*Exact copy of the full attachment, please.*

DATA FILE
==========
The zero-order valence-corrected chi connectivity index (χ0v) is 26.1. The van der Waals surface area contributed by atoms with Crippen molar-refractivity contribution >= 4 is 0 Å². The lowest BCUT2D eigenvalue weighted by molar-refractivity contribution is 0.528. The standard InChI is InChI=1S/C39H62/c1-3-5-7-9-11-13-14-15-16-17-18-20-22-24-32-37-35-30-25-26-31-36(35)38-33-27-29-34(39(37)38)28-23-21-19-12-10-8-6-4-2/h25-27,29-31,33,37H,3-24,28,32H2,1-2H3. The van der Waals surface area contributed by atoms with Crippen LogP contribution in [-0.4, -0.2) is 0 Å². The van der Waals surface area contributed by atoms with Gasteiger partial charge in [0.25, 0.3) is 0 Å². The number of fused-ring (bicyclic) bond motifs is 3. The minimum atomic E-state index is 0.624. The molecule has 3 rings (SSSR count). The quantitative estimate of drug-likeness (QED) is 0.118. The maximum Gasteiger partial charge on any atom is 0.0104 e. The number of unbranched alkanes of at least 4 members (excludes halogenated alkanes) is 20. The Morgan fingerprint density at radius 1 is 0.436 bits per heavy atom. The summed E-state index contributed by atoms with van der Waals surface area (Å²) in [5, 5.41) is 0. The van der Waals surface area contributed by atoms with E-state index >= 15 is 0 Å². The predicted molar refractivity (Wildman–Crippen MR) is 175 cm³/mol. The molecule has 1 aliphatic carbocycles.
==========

The zero-order valence-corrected chi connectivity index (χ0v) is 26.1. The van der Waals surface area contributed by atoms with Crippen molar-refractivity contribution >= 4 is 0 Å². The lowest BCUT2D eigenvalue weighted by molar-refractivity contribution is 0.528. The standard InChI is InChI=1S/C39H62/c1-3-5-7-9-11-13-14-15-16-17-18-20-22-24-32-37-35-30-25-26-31-36(35)38-33-27-29-34(39(37)38)28-23-21-19-12-10-8-6-4-2/h25-27,29-31,33,37H,3-24,28,32H2,1-2H3. The van der Waals surface area contributed by atoms with Crippen LogP contribution in [-0.4, -0.2) is 0 Å². The van der Waals surface area contributed by atoms with Gasteiger partial charge in [0.25, 0.3) is 0 Å². The number of fused-ring (bicyclic) bond motifs is 3. The minimum atomic E-state index is 0.624. The molecule has 3 rings (SSSR count). The quantitative estimate of drug-likeness (QED) is 0.118. The maximum Gasteiger partial charge on any atom is 0.0104 e. The number of unbranched alkanes of at least 4 members (excludes halogenated alkanes) is 20. The Morgan fingerprint density at radius 1 is 0.436 bits per heavy atom. The summed E-state index contributed by atoms with van der Waals surface area (Å²) in [5, 5.41) is 0. The van der Waals surface area contributed by atoms with E-state index >= 15 is 0 Å². The predicted molar refractivity (Wildman–Crippen MR) is 175 cm³/mol. The molecule has 1 aliphatic carbocycles.